The complexity of the digital revolution, makes it difficult to effectively explain the impact of digital health and all the sub areas. The interrelation across all these technologies is endless. We cannot mention health apps without talking big data, patient remote monitoring doesn’t work without analytics, imaging and robotics… Life sciences are based on evidence. Longer term it will be difficult to avoid some clinical evidence of the digital technologies, adding more complexity. Back to science instead of simply believing in the technology! It’s not the technology the problem, it’s what the impact is in healthcare results and patient quality of life.
So, there is a need to build up a narrative which explains in a comprehensive way the potential and the limits of the new technologies. The only way to make some progress is to gather all the health stakeholders to design a digital health construct, with clinical evidence.
What happens when different health stakeholders look at Digital Health!
Seven questions for a digital health construct
To achieve a digital health construct it is necessary to ask the right questions of healthcare services:
- How can the concept of health is redefined? We know from scientific evidence that in 21st century health is dependent on genetics, behaviour, environment, economy and social and quality medical expertise available. How can we develop a new concept which integrates the several factors influencing health?
- Which objectives do we plan to achieve in healthcare services? What about integrated care?
- How can citizens be motivated to keep healthy, and how can patients can be more informed and proactive?
- Which data is crucial for precise diagnostics and therapeutics?
- Which dots must be connected to deliver more efficient, safer and faster healthcare services?
- At which point, and when, should health prevention and early diagnostics be available?
- Is our organization ready to change the way we are working?
A key question: Who should put these questions, who can answer, and who should implement the answers with the support of digital technology?
Heatlthcare systems are complex
Public and private health systems are complex organizations. They generally depend on the public administrations, or private companies/investors.
In the public sector the decision-making process is generally slow, the purchase of external services is very regulated, and the dynamics of public organizations are very conservative, avoiding risks, with a short-term vision. Policymakers need almost immediate results. The strength of trade unions is important, and it is not always easy for them to be agile and able to change. In some cases, several fears are detected as the digitization of health organizations could result in a reduction in human resources.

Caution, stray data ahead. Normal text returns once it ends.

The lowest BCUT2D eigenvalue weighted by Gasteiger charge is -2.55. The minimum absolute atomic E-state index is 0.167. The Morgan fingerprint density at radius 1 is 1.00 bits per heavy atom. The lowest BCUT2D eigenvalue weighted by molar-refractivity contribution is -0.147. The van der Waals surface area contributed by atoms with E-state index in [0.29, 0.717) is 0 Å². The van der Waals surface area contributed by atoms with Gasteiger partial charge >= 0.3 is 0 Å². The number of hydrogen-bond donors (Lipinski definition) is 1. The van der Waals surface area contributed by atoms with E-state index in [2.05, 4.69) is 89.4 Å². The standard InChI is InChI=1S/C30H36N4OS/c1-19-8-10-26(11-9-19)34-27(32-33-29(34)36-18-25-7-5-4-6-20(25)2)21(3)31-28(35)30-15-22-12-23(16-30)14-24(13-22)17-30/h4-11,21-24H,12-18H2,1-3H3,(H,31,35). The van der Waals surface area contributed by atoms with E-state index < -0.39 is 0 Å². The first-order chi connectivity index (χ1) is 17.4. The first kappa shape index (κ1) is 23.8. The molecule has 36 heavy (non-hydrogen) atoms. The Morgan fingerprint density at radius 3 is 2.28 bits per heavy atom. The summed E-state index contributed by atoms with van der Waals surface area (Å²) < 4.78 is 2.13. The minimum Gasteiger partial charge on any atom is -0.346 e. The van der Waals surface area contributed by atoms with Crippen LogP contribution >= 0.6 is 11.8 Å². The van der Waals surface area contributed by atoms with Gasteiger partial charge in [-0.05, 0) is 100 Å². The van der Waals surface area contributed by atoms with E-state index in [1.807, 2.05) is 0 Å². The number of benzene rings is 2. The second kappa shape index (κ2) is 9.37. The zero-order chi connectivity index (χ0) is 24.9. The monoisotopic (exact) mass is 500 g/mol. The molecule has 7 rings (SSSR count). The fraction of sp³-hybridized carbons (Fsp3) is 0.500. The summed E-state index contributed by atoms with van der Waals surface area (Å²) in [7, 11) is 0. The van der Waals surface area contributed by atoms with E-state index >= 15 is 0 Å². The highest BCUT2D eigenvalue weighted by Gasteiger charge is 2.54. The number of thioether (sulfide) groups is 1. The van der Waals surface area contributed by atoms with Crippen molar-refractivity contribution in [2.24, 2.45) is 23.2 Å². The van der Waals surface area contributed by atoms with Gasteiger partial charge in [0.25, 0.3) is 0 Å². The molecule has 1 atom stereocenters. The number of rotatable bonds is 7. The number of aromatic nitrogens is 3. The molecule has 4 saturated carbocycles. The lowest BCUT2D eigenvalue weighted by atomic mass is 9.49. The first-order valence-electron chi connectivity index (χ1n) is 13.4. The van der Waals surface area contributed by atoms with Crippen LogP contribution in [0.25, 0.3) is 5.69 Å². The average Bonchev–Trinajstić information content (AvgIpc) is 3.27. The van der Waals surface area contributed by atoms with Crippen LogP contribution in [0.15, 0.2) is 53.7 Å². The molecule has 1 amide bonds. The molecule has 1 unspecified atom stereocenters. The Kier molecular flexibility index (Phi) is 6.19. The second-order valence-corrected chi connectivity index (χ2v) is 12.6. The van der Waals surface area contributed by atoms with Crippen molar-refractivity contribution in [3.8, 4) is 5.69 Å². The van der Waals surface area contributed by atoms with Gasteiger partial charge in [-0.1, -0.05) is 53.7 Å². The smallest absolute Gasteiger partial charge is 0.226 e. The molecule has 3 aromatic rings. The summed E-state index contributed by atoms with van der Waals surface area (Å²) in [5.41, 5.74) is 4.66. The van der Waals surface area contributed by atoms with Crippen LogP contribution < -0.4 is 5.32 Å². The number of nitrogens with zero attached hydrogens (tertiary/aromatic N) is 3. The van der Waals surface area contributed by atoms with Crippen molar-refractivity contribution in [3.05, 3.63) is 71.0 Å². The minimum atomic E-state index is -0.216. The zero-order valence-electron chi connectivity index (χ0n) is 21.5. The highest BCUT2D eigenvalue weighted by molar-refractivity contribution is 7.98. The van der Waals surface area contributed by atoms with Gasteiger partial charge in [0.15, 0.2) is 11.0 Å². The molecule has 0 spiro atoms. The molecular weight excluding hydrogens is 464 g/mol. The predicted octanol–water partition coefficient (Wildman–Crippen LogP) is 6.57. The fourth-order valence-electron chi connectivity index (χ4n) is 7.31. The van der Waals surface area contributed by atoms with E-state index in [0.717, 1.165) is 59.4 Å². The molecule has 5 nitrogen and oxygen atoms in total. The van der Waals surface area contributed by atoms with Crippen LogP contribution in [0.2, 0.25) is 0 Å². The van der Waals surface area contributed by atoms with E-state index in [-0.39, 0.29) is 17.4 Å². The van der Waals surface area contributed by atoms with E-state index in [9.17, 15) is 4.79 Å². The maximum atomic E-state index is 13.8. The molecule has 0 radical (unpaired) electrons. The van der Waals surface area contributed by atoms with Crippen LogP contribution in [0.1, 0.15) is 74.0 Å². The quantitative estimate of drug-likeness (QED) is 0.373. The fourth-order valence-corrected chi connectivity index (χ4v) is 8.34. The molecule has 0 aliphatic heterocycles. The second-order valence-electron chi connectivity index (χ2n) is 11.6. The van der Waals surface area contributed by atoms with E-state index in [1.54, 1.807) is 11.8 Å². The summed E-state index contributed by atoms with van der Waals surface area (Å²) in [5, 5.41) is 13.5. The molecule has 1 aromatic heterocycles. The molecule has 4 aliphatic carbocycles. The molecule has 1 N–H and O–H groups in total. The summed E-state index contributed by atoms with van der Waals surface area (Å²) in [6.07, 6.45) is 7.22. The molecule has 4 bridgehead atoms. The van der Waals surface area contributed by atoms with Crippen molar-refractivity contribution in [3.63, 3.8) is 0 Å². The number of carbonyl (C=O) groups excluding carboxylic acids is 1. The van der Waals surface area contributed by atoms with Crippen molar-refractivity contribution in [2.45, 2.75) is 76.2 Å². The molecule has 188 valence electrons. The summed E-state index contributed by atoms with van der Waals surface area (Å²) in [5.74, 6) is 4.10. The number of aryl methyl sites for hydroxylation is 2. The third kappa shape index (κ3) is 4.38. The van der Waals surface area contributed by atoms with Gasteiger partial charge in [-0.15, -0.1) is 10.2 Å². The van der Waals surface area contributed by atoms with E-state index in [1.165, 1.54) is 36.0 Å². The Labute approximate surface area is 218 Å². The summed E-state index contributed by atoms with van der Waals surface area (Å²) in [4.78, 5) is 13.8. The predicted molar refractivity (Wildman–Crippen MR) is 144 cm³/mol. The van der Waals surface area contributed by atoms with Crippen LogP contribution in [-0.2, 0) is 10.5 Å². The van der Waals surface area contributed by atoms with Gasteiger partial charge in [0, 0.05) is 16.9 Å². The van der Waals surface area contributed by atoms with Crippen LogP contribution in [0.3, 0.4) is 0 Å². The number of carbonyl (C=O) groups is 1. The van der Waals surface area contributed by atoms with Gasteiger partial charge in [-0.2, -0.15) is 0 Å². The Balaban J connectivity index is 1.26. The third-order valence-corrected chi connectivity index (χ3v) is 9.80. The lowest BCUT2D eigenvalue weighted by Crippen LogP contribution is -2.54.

In the private sector, the issue of investment needs guaranteed results. This cannot always be the case with innovation as clinicians have little time and are not able to experiment or implement processes that may alter their working habits.
A lot of tools, which one is the right one for the job?
Clinicians in turmoil
Most of the healthcare professionals, doctors, nurses, pharmacists, biologists, psychologists, social workers, etc., are highly qualified, following a permanent formation, in order to apply the most recent results of the scientific research. The challenge is that they often have to work under stressful conditions because of the care pressure of the organizations they belong to. Their agendas are usually full and they cannot always care for their patients with the promptness and time they want or is required.
In this situation, the last thing professionals expect is to have to implement new processes or use innovative tools that need time to implement and become familiar with; not forgetting that there is also the need to communicate and educate the patient who will also have to adapt.
Professionals have different views about new technologies. There is often a generational gap between those who have been born practically in the digital world and those who, with more years, must make an important effort to understand and adopt the innovations. However, most clinicians are willing to use digital technologies if they can improve the patient's diagnostic and therapeutic processes.
Challenging the power of the clinician
With transversal technologies (is those that cut across other technologies/ processes) that create greater transparency, as in the case of the Electronic Medical Record (EMR), a series of insecurities arise as they can challenge the power that, to date, health professionals have enjoyed. Now eith the EMR, a clinical record (which previously rested in the drawer of the professional's office), can be seen by other professionals, duly authorized, who can also assess the quality of the information contained, as well as the potential errors in diagnosis or in the therapeutics.